Can your pet’s pest control product harm you?

Reference: Environmental Protection Agency (2016). Tetrachlorvinphos (TCVP) Revised Human Health Risk Assessment for Registration Review. EPA.GOV

If you have put a flea or tick powder on your dog (Figure 1) or cat, you likely got exposed to the chemical on it. One of the chemicals often used is called Tetrachlorvinphos or TCVP. TCVP is a bug killer and is applied on pets either as powders, collars, sprays or dips.

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Figure 1: A dog is being treated with a flea and tick powder. Source: CDC Public Health Image Library.
How can humans be exposed to TCVP?

Humans can be exposed to TCVP in three ways:

  1. Touch TCVP either directly or by rubbing their pets (skin exposure)
  2. Ingest TCVP if they did not wash their hands after contact with the chemical. This is especially true for toddlers/children who often place their hands in their mouth (mouth exposure)
  3. Inhale TCVP while spraying it on their pet (nose exposure)
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Figure 2: The human nervous system. Source: Wikimedia Commons.
What can TCVP do to humans?

TCVP disrupts the human nervous system – the collection of nerves and fibers that send messages from the brain to the rest of the body (Figure 2)– by blocking an essential enzyme. If not treated on time this can lead to long-term damage or death. However, as the dose decides the poison, it is important to know if humans could get exposed to TCVP in doses or concentrations that are high enough to cause them harm.

How much TCVP causes harm to humans?

To answer this, the U.S. Environmental Protection Agency (EPA) relied on published studies that examined the toxicity of TCVP at on lab animals and cell systems (cells that were removed from animals or humans). They considered all three routes of exposure – skin, mouth and nose – and identified the concentrations of TCVP that caused the enzyme to stop working or other consequences like reduced growth and development, cancer, or death. They also identified concentrations that did not cause any negative effect (concentrations of TCVP that were safe).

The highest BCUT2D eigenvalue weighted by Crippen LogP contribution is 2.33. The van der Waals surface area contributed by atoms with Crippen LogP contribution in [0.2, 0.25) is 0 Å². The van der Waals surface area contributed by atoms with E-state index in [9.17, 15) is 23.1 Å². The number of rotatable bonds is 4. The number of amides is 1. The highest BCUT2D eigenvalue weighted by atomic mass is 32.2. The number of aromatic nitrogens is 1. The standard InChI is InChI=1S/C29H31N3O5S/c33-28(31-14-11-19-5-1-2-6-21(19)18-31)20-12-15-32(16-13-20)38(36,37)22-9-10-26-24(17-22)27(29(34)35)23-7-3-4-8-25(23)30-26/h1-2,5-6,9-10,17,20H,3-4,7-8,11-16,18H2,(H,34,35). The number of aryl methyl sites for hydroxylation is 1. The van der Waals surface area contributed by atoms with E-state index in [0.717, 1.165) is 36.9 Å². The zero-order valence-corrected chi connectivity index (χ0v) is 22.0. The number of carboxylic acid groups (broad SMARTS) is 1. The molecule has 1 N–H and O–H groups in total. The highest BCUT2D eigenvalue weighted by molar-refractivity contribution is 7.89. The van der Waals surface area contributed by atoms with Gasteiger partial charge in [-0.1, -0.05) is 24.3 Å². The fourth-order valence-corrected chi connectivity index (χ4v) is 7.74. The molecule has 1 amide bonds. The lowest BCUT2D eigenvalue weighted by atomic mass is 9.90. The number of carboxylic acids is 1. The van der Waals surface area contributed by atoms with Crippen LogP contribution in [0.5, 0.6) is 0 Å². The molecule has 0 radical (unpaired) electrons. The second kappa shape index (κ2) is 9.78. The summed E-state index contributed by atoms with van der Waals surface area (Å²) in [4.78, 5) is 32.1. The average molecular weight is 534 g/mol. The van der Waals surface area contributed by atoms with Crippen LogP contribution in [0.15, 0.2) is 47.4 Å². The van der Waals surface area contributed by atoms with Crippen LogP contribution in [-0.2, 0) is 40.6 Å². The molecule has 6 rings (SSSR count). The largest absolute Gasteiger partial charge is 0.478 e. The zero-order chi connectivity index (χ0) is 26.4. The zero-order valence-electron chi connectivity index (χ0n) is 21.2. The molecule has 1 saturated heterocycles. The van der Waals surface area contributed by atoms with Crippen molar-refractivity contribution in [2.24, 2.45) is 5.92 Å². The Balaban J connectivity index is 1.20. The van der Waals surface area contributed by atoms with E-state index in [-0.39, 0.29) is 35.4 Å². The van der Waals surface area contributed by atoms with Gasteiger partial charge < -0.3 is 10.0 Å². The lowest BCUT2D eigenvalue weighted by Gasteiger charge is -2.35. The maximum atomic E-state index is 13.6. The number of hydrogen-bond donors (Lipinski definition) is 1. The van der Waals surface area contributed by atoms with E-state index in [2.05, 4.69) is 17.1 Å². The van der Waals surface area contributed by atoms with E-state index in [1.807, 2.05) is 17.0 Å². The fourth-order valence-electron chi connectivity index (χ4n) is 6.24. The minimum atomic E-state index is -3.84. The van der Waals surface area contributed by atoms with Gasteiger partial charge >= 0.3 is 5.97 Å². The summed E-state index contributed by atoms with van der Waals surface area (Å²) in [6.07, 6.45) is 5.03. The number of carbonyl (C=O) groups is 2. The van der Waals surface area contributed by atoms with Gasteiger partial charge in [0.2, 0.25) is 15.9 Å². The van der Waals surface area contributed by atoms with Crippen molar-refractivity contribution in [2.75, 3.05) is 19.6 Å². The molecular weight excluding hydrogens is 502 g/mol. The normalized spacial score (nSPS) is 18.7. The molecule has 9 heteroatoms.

The EPA then predicted what these safe concentrations would be in humans. They did this by dividing the safe TCVP concentrations – obtained from animal and cell system studies – by certain numbers. This could account for any difference in the way humans and animals/cell systems react to TCVP.

Now that the EPA knew the concentrations of TCVP that were safe and unsafe to humans, they needed to find the concentrations of TCVP that humans could potentially get exposed to. If humans get exposed to unsafe concentrations, there is a good chance that they could be at risk from TCVP use on their pets.

How much TCVP are humans exposed to?

To estimate skin exposure to TCVP, the EPA largely relied on two studies. In both studies, human volunteers wore gloves and petted dogs that had TCVP-treated collars. Scientists then collected the gloves and measured how much TCVP got on each glove.

To estimate mouth and nose exposure, the EPA used algorithms (mathematical formulas) that the agency had previously developed. For mouth exposure, it involved multiplying the skin exposure concentration with data collected on the surface area of toddlers’ hands, the rate at which toddlers secrete saliva, how often toddlers touch their mouths, and several other factors. For nose exposure, the amount of TCVP sprayed/dusted on pets was multiplied with the breathing rate, body weight, and length (time) of exposure.

Are humans at risk from TCVP?

The EPA found the following for the three exposure routes:

  1. People who apply TCVP to pets or handle pets after applying the pest control are not at risk from skin exposure.
  2. Toddlers/children are at risk from TCVP if they touch pets treated with the chemical and place their hands in their mouth (mouth exposure). TCVP collars and dust/powder applications on pets cause this risk; there is no risk from TCVP sprays on pets.
  3. People who apply TCVP to pets or handle pets after application are not at risk from nose exposure.
Conclusions

In 2017, following the release of this assessment, the EPA contacted TCVP manufacturers to discuss ways to reduce exposure to this chemical. In the meantime, make sure that your toddlers/children are not touching TCVP or pets treated with it, and to wash your hands thoroughly after handling the chemical!

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Niranjana Krishnan

Niranjana Krishnan

I am a Ph.D. student in Environmental Toxicology at Iowa State University. I am studying the risks of insecticide exposure on monarch butterflies. Some of my favorite hobbies include reading, running, yoga and traveling.

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